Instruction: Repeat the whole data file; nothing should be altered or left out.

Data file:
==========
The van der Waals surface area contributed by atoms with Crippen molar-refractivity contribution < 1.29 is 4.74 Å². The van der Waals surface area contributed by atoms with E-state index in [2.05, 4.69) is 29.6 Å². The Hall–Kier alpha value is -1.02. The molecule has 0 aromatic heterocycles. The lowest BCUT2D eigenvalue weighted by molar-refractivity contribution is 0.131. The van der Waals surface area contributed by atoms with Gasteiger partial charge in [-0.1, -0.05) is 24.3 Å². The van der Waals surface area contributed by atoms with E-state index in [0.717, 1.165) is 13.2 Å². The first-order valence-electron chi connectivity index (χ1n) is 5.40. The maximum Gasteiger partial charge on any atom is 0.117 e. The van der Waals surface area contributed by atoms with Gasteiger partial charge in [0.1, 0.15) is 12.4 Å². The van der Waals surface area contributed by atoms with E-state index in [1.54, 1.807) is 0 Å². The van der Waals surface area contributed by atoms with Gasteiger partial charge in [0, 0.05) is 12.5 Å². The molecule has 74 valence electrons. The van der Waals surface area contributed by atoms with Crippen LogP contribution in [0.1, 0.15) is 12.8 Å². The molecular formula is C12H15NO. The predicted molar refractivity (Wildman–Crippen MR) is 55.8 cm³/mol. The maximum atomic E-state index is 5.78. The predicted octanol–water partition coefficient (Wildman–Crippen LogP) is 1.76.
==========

The van der Waals surface area contributed by atoms with Crippen molar-refractivity contribution < 1.29 is 4.74 Å². The van der Waals surface area contributed by atoms with E-state index in [2.05, 4.69) is 29.6 Å². The Hall–Kier alpha value is -1.02. The molecule has 0 aromatic heterocycles. The lowest BCUT2D eigenvalue weighted by molar-refractivity contribution is 0.131. The van der Waals surface area contributed by atoms with Gasteiger partial charge in [-0.1, -0.05) is 24.3 Å². The van der Waals surface area contributed by atoms with E-state index in [0.717, 1.165) is 13.2 Å². The first-order valence-electron chi connectivity index (χ1n) is 5.40. The maximum Gasteiger partial charge on any atom is 0.117 e. The van der Waals surface area contributed by atoms with Gasteiger partial charge in [0.1, 0.15) is 12.4 Å². The van der Waals surface area contributed by atoms with E-state index in [1.54, 1.807) is 0 Å². The van der Waals surface area contributed by atoms with Gasteiger partial charge in [0, 0.05) is 12.5 Å². The molecule has 74 valence electrons. The van der Waals surface area contributed by atoms with Crippen LogP contribution in [0.1, 0.15) is 12.8 Å². The molecular formula is C12H15NO. The predicted molar refractivity (Wildman–Crippen MR) is 55.8 cm³/mol. The maximum atomic E-state index is 5.78. The predicted octanol–water partition coefficient (Wildman–Crippen LogP) is 1.76.